If any work was done, Mr Sweetman said it would also be opportune to extend the rock groyne at the landward end of the groyne, which would further protect sand on the beach.

Upgrading beach access also needed to be looked at to provide:

– Disabled access in accordance with Australian standards.

– Vehicle access to the beach in an emergency event.

– Access usable in times of low level sand on the beach.

– Access to the beach for equipment when doing sand replenishment or repairs to the groyne.

Councillors voted in favour of Mr Sweetman’s recommendations: to apply for funding from the Coast Protection Board for design work to protect the dunes and to repair the groyne, and ask the council’s works operations coordinator to prepare concept plans for upgraded beach access.

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Practising faith

DON Davey’s experience of almost falling foul of “a priest’s attentions” (Letters, August14) is indeed a sad one.
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As a cradle Catholic Don, I can only say how very very angry I personally feel at the way little children were so defiled by these men.

I feel angry and disillusioned that the very people that had the responsibility for teaching the Word of God, were the very ones who sexually abused little ones, and so grievously sinned against Him.

Most of us practising our Catholic faith don’t do so because of the priests or bishops who still remain in our church, but because we believe, as Jesus said we should, be “like little children”.

Our faith is a gift from God, which we have accepted as adults, and it is a source of great peace and happiness for us.

It is the most exciting way to live life to the full in the knowledge that God’s love abounds. It is not for us to judge others, we do however speak up for justice and acceptance for all God’s people.

So Don, please don’t judge our church as “an insidious religion” but rather find out more about the truth. It will readily become apparent that our faith is not about the bishops and priests in it, but about God’s message to His people.

Faith means we do not have to prove the existence of God, because we already know its truth.

— MARY T. BATES, Exeter.

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Tough without ferry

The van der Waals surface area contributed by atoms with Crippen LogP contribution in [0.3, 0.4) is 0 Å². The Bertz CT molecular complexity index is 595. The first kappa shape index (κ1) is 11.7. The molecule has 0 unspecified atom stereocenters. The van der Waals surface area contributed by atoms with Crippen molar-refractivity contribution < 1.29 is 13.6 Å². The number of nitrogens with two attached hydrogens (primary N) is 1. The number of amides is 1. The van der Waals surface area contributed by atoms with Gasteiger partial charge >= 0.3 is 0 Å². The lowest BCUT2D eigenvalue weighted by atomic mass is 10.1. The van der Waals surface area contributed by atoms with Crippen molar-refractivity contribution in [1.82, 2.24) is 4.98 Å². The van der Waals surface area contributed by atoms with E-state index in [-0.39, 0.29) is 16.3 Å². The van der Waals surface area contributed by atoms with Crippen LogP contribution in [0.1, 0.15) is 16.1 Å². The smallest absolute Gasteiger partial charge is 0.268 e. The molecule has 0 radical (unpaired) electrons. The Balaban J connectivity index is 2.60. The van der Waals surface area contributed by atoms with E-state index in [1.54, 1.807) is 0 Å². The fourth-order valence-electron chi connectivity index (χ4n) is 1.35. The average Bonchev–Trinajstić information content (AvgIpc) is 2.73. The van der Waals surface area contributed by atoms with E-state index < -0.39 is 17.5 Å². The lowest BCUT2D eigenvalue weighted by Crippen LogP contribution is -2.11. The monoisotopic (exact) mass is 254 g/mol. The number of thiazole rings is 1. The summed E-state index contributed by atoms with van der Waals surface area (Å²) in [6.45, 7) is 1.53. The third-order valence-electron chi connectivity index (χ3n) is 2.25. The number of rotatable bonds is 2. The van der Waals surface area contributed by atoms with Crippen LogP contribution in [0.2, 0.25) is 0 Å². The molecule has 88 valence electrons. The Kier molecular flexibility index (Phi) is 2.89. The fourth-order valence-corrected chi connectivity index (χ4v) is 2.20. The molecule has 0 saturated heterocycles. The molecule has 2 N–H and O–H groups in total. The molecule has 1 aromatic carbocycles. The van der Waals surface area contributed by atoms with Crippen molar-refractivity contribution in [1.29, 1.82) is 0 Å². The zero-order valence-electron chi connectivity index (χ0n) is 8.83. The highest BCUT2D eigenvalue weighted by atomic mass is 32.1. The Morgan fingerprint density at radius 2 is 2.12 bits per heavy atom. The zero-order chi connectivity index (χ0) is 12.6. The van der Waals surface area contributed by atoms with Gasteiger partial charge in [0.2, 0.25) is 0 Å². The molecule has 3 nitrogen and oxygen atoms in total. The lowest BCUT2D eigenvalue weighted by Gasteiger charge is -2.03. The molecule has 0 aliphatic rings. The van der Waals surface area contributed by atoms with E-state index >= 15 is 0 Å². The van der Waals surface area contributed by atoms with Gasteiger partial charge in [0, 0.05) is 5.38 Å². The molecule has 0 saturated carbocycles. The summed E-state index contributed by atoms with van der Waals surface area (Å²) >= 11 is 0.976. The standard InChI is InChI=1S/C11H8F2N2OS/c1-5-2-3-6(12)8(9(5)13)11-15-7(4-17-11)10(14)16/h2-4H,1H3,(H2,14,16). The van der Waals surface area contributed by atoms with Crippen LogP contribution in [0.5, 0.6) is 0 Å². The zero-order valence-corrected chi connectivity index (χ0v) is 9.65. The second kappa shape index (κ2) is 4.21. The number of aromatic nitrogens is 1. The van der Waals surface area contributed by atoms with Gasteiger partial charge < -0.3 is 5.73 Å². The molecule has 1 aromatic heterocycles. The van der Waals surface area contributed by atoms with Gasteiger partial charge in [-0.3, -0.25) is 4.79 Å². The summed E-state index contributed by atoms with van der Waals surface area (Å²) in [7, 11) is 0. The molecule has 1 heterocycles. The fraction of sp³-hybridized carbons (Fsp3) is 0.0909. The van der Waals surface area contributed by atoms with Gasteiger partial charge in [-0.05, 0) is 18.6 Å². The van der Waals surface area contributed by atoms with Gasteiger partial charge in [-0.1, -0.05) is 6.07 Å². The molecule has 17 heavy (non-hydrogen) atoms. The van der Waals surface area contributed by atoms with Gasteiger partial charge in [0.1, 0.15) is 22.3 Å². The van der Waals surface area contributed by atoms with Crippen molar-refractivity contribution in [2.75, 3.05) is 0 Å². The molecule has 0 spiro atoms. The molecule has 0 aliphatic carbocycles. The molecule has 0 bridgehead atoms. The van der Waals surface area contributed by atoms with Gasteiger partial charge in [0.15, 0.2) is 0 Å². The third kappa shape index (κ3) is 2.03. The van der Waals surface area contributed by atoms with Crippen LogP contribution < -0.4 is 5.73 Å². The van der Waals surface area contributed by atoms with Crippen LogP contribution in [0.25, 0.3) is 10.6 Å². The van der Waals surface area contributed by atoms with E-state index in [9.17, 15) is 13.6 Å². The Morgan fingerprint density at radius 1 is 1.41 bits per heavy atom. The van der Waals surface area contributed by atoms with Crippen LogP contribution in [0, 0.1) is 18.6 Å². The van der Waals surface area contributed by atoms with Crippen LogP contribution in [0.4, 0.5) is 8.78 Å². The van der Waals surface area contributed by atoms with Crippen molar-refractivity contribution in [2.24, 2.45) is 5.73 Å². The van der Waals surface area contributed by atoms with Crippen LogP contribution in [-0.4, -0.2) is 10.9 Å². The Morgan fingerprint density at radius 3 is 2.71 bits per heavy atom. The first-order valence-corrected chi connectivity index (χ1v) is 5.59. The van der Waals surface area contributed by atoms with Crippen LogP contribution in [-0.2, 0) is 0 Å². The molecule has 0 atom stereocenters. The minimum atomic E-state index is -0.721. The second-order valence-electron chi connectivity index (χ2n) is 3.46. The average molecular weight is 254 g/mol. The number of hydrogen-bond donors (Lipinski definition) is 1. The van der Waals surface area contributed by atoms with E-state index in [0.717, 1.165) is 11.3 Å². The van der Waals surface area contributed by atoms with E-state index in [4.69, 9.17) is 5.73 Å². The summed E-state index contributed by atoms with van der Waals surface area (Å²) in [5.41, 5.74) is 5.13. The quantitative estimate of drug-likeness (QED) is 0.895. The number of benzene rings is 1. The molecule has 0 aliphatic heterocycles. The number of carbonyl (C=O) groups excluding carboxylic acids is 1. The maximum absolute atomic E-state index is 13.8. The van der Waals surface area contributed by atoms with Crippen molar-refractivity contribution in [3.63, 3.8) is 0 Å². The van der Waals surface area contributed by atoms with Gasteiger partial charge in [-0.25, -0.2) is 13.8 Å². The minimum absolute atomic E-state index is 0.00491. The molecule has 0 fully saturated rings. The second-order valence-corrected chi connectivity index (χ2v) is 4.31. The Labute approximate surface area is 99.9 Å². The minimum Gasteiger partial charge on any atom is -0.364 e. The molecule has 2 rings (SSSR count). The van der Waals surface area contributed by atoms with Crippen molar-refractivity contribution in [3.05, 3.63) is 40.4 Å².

COWELL will face a tough year ahead after the Sea SA ferry stops its service at the end of this month.
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Sea SA’s Aurora V will make her last voyage later this month after a “disappointing” past 12 months.

Sea SA’s managing director Stephanie Dawson said the reduced use of the service was a result of the flattening economy in the state.

The Spencer Gulf ferry service will cease while development of the Lucky Bay port and construction of the new vessel gets underway.

Franklin Harbour District Council mayor Eddie Elleway said he was disappointed to hear about the temporary closure.

“It has really become a vital part of our community,” he said.

Mr Elleway said despite Sea SA citing poor use of the service a lot of Cowell businesses were still seeing the benefit.

“We were still very much getting business from the ferry.”

He said although it might be a tough 12 or so months he could see the benefit in the closure.

“From what I understand the new one will be much cheaper to run, maintain and crew.”

Sea SA has recently started the construction of a more modern catamaran, which has a larger hull, but reduced passenger capacity to contain crew numbers and ensure the vessel’s future viability.

The new vessel will have full disabled access accommodation on the vehicle deck without the need for a lift, as well as improved sea-keeping to minimise motion sickness.

Passenger facilities will be fully air conditioned with a licensed cafe, televisions, children’s area and comfortable seating.

Major capital expenditure on the harbours and berths at Lucky Bay and Wallaroo will also be undertaken during the closure to improve access for the future service.

“They also had to consider the development of the export port at Lucky Bay,” Mr Elleway said.

“Work on that development will start in about a month or so.”

The harbour and channel will be re-dredged and the new ferry will be built in accordance with that.

“There is no doubt it will be an inconvenience but it would have been a major problem to have the service running while all that was happening.”